Nonprofit organizations often bypass much-needed legal services because they're operating on a limited budget. But it's often cheaper to avoid problems than to fix them. Plus, with many options available for obtaining legal services, your charitable organization should be able to get needed legal advice without spending huge sums. Ask a lawyer.
Here are some questions and answers about when and how to bring in an attorney for help.
How Much Will a Nonprofit Lawyer Charge?
The total cost will depend on the services you need as well as the lawyer's fee structure. Most lawyers charge in one of these ways:
Hourly fee. This is the most common way that lawyers charge for services. Fees usually start around $150, and go much higher for lawyers who are experienced or work in bigger cities.
Flat fees. The benefit is that the client will know exactly what to expect up front. They're not appropriate for every type of service, but lawyers may willingly charge a flat fee for 501(c)(3) exemption paperwork, contracts, business formation, intellectual property, and real estate transactions.
Hybrid fees. A combination of hourly and flat fees is also an option, especially in litigation. For example, a lawyer may charge a flat-fee for preparing and filing a complaint or answer, and then hourly fees for depositions and trial work.
You can likely begin your relationship with the attorney with a free consultation, by phone, in person, or through a service like Skype. This could last as little as 15 to 30 minutes. A paid consultation might last an hour or more, and you'll get more in-depth information.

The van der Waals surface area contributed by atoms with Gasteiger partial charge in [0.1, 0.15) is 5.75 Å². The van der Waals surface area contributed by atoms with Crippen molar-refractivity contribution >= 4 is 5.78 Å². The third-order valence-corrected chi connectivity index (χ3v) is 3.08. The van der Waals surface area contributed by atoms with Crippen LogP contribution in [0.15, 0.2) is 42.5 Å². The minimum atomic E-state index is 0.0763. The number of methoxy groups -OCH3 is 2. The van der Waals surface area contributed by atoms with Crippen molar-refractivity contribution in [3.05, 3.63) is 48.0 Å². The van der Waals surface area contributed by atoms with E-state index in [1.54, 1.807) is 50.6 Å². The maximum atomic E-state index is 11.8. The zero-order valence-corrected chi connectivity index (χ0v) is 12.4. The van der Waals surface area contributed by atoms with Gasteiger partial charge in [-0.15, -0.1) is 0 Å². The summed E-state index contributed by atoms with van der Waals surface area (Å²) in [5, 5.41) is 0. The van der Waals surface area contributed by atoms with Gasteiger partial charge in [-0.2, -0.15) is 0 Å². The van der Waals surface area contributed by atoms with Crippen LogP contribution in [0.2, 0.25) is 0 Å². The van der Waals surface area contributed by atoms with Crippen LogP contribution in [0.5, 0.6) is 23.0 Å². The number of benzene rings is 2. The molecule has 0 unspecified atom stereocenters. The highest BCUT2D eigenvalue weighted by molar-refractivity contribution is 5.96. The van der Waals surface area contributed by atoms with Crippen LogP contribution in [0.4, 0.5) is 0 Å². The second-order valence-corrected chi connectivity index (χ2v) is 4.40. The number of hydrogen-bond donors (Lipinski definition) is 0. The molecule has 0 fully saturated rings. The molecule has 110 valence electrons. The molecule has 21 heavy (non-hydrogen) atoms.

Why Can't We Find a Free Lawyer to Help Our Nonprofit?
Your nonprofit would doubtless rather spend its limited funds on its cause rather than on legal advice. However, many lawyers won’t agree to this type of arrangement. After all, you want a lawyer who specializes in nonprofits; but if none pay, how is the lawyer going to earn a living?
Alternatives are available, which will allow your nonprofit to gain valuable legal services without breaking the bank. Ask about:
Reduced fees. If a lawyer’s normal hourly rate is $200, you might try to negotiate a lower rate of $150 or $100. Some lawyers will reduce their fees for a good cause.
Limited scope representation. This means the lawyer handles only a certain part of your legal needs. For example, if your nonprofit is filing for 501(c)(3) exemption, its board members could prepare the paperwork and then hire a lawyer solely to review it before filing.
Payment plan. For example, if your lawyer charges a flat fee of $2,000 to form your nonprofit and file for 501(c)(3) exemption, your nonprofit may be able to pay over a few months, rather than all of it up front.
It may be frustrating that a lawyer won’t represent your nonprofit for free, but keep in mind the amount of time a lawyer will be spending on your legal issue, and that the lawyer is also running a business.
Should I Consult a Lawyer Before Forming a Nonprofit?
While many tools are available to help form a nonprofit without a lawyer, every nonprofit is unique. It's all too easy to go astray, for example by: